Mahendra Giri is a picturesque hill in the Gajapati district of Odisha. It is the second highest mountain peak in the state and a trekkers paradise. It is also bio diversity park having a number of medicinal plants. There are lot of legends associated with it right from Ramayana & Mahabharata days. It is said that Parasurama used to meditate here.
Atop the hill, there are three temples which are called as Yudhistira, Bheema and Kunti temples. All the three temples are dedicated to Shiva. The legends say that Pandavas built these temples during their Vanavas. Many historians date these temples during Gupta period and some later than that.
Rajendra Chola sent an expedition to Ganges with the primary objective of bringing the sacred Ganga water to purify his newly built temple at Gangai Konda Cholapuram. He also wanted to perform Digvijaya like the one Samudra Gupta undertook and used this expedition for it. He sent an army northwards with Arayan Rajarajan as a commander.. Arayan Rajarajan’s army marched towards Bengal defeating kingdom after kingdom enroute. Chakkarakottam, Ottaram, Dandabukthi, Dakshina Lada & Uttara Lada fell one by one and finally Chola Army defeated Mahipala of Palas. Tiruvalangadu Copper plates mention that a number of Elephants were made to stand like a bridge across the river Ganges and the sacred water was carried in a number of Pots on top of them.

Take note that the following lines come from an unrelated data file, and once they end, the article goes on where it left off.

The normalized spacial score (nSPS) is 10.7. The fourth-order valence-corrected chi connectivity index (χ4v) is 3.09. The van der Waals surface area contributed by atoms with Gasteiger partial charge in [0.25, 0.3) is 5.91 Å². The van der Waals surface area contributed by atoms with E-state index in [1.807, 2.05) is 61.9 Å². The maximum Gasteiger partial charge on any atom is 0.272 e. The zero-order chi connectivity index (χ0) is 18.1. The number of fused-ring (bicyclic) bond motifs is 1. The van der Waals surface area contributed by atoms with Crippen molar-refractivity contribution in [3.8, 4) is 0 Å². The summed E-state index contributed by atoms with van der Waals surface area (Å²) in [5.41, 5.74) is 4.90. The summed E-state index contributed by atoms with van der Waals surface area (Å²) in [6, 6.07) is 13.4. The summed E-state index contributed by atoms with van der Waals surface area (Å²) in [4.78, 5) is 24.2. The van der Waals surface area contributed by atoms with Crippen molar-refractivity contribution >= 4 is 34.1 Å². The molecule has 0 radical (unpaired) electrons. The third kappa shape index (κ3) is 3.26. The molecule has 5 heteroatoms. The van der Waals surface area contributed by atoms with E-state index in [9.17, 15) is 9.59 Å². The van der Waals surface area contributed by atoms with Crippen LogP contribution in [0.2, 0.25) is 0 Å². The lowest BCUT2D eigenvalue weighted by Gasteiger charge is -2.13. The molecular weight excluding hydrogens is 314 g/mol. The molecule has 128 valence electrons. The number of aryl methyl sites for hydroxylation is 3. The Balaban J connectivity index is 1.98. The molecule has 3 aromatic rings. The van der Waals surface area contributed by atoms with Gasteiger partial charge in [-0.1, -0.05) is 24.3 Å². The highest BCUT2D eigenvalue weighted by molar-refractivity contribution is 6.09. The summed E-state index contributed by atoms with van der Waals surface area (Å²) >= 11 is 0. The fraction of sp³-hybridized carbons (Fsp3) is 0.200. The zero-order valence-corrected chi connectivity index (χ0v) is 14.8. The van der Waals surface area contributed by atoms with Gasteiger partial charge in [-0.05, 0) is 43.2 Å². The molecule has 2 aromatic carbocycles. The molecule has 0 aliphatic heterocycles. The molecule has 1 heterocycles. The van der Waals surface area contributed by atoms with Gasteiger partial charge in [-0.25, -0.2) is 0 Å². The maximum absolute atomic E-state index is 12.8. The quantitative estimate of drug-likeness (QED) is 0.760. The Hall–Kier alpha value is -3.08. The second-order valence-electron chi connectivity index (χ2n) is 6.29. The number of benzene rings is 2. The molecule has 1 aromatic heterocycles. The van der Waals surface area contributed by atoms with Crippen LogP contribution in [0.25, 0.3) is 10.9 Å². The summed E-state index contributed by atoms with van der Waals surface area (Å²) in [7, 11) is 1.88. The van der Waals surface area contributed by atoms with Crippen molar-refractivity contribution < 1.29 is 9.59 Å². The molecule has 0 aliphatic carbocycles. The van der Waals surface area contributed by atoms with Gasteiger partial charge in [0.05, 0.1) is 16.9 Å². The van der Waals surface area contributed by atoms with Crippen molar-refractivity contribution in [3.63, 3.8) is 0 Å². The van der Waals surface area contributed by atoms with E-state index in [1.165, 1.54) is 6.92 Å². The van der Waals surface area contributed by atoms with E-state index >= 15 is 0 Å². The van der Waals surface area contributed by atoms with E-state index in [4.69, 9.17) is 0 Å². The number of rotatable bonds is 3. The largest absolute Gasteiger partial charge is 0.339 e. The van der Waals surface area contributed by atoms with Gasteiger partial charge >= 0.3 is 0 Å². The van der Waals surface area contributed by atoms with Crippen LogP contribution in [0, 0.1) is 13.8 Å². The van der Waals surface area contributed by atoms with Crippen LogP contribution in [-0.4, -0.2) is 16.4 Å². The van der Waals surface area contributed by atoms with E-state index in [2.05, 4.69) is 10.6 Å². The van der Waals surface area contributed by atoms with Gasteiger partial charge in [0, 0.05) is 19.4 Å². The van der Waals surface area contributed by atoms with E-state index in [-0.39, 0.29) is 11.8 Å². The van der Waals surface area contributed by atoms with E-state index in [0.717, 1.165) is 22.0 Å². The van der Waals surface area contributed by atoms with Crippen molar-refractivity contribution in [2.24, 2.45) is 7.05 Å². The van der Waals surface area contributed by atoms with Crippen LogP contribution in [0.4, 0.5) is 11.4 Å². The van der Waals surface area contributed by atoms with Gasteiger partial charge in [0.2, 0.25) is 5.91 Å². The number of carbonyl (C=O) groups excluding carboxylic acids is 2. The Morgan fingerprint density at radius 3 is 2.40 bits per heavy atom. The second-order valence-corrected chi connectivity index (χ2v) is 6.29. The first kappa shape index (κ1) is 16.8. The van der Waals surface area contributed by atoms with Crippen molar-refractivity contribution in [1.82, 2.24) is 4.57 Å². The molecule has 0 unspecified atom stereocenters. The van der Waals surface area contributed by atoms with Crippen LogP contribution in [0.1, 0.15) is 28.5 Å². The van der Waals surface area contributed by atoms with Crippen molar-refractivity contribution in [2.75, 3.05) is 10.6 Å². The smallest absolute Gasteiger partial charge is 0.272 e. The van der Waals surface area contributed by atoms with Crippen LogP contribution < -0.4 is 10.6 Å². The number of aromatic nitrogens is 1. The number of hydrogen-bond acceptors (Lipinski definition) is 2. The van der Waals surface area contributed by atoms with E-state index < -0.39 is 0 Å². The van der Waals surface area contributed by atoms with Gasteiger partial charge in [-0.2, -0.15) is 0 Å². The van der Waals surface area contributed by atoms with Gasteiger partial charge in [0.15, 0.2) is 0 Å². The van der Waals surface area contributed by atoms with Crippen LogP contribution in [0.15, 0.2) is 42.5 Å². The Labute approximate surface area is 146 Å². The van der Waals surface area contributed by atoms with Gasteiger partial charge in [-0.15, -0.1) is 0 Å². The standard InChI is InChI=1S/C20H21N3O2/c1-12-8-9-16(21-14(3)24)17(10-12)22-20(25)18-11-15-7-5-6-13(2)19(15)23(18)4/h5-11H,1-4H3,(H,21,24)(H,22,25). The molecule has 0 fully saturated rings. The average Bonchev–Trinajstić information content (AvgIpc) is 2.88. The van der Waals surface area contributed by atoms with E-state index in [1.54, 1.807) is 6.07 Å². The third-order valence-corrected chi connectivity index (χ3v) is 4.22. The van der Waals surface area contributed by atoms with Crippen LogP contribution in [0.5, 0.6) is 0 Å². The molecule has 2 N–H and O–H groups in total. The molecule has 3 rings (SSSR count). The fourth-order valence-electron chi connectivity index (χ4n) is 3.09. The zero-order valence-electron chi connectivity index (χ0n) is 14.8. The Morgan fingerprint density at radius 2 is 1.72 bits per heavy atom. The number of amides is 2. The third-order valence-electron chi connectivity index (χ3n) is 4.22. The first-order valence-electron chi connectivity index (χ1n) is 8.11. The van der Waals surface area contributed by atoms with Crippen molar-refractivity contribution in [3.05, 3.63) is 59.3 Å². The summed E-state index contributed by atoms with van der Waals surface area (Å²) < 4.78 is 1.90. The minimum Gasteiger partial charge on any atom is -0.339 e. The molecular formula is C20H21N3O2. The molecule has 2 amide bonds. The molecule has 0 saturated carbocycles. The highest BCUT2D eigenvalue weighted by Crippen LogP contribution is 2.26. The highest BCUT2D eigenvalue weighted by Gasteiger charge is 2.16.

Rajendra was in Kanchipuram when he received this victorious news. He wanted to receive the Ganga Water at the frontier of the kingdom and set out towards Kalinga with an army with Rajaraja Maarayan as the commender. His idea was also to quell any unrest at the border and he didn’t want any interruption to the army coming from the north. He reached Rajamundry and took the sacred bath in the river Godavari, which is one of the seven sacred rivers of Bharath. When the Chola army entered Kalinga, it faced resistance from the Kalinga King. Rajendra defeated him & his brother and took their elephants as war booty.
Meanwhile, Arayan Rajarajan’s south bound army reached that place with the Ganga water. Rajendra wanted to celebrate this double victory and erected a Vijaya Sthamba in Mahendra Giri. He inscribed the victory message in the Yudhistira temple. The Sanskrit inscription in Telugu script goes like this
“Rajendra Chola won over many countries including the ones with mountains and defeated Kalingapathi. To celebrate this, he made this Vijaya Sthampa”
There are also three incomplete Tamil inscriptions in Kunti temple.
From the second inscription, one can infer that Rajaraja Maarayan received a ‘Veera Angusa’ and conferred a title ‘Vitti Varanamallan’ in the Shivalaya named as Mahendragirisvaram. The third inscription mentions one Vimalathithan who may be one of the kings defeated by Rajendra.
One can also see a Tiger inscribed at the entrance of the Yudhistira temple. It is interesting to note that the Cholas never forget their rivalry with Pandays and wanted to show that they had subdued them even in a far away country like Kalinga. They had drawn the Pandya symbol of ‘Irattai Kayal’ before the Tiger, the Chola symbol which had seen the golden period during Rajaraja and Rajendra’s regime.
This is the story of a Tiger found in the Yudhistira temple atop Mahendra Giri.